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Looper (2012)

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Some movie trailers make me giggle. Others make me roll my eyes. An elite few achieve both. In the case of Looper, I couldn't help but laugh at the bizarre makeup applied to Joseph Gordon-Levitt's face to make him look like a younger version of Bruce Willis. The baby-hawk nose and exaggerated turtle lips had me on the prowl for the moment in the preview where it's revealed that Gordon-Levitt's character is wearing a disguise or something. Didn't happen--which gave the two-minute spot's epic seriousness all the emotional resonance of White Chicks.

I almost couldn't handle the capper, when I saw that Looper was written and directed by Rian Johnson, one of my generation's most overrated "visionary" directors. His debut film, Brick, is possibly the most painful movie I've ever had to talk about, mostly because I don't feel it's worthy of conversation. Once again, I find myself in the smallest of minorities on this one, but what can ya do?

Because this is the week's big, new movie, I knew I had to go see it, and the level of disinterest with which I said, "One for Looper, please" cannot be measured on any instruments yet created by science. But when the theatre lights came up three hours later (more on that in a moment), I'd forgotten every bullshit problem I'd had going in. You see, sometimes, a trailer is a giggler, an eye-roller, and a glimpse at one of the year's best films.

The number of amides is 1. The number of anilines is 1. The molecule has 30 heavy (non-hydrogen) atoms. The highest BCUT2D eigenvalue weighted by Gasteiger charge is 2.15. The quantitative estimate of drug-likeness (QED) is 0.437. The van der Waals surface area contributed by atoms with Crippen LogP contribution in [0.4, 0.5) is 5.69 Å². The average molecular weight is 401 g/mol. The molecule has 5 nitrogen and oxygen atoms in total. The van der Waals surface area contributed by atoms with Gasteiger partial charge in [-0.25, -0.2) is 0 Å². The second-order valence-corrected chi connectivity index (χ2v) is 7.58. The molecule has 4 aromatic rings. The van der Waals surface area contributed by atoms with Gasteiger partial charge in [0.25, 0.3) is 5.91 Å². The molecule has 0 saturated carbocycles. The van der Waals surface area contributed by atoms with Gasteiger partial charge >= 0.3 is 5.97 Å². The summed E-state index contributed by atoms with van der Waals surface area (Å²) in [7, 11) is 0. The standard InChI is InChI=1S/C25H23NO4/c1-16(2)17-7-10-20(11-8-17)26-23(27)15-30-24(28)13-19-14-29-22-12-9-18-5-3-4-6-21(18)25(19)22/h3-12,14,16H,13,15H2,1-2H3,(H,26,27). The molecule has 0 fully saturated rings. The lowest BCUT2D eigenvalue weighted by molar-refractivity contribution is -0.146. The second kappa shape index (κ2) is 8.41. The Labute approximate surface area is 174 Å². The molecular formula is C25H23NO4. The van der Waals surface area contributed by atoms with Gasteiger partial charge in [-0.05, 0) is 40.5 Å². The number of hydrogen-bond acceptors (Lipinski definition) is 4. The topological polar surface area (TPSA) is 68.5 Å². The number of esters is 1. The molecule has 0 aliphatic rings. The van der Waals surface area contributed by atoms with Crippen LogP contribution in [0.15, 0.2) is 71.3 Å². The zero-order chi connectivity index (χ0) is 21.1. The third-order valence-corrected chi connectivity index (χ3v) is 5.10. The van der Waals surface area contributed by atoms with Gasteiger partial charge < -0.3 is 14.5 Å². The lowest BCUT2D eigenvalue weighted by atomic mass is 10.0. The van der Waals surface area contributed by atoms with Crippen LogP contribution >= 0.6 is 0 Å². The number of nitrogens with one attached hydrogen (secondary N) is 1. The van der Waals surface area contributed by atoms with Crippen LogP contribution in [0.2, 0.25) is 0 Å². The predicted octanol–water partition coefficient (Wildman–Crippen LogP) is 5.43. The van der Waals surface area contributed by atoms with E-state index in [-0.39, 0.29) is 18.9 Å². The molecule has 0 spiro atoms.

I'm not going to get into spoilers with this one, which would make me as low-down a criminal as Looper's main characters. This movie demands the respect of going in cold, and joins the pantheon of all-time-wonderful brain-teasers like The Usual Suspects, The Sixth Sense, Donnie Darko, and Fight Club. I will say that, like Quentin Tarantino, Johnson pays homage to what I assume are some of his favorite films, by masterfully rolling their more iconic ideas into something that feels utterly new in the moment. Looper is Back to the Future, The Terminator, Witness, and a pinch of The Twilight Zone's "It's a Good Life" episode all mashed into a story about hard-boiled characters living in a violent, high-tech future where time travel and psychic abilities are commonplace.

If you noticed that one of those films is not like the other, congrats on figuring out that Looper isn't your standard sci-fi action flick. It begins as a really smart version of that, but at almost precisely the mid-way point, Johnson slams on the brakes and dials the narrative way back; he raises the stakes while practically switching genres on his fast-paced head-scratcher. This may turn some audiences off, but taken as a whole, the relatively pastoral forty minutes that bridge the second and third acts are the most important--and the most moving.

In case you're lucky enough to have no idea what movie I'm talking about, and unsure of my advice to see it immediately, Looper takes place in Kansas, in the year 2044. Thirty years from then, time travel will have been invented and instantly outlawed. Organized crime has gotten hold of the technology, and uses it to send its enemies back in time--where they are summarily executed by hitmen called "loopers". Gordon-Levitt plays a cold, efficient, and extremely prolific looper named Joe, who blasts his victims in the sugar cane fields just outside the pitiful metropolis that has sprung up in the heartland. The trailers would have you believe that Joe's big "Until Something Went Wrong" moment happens when he's faced with executing an older version of himself (Willis), but that's only about a quarter of the story (an eighth or a sixteenth, if you're up for some hearty mental gymnastics).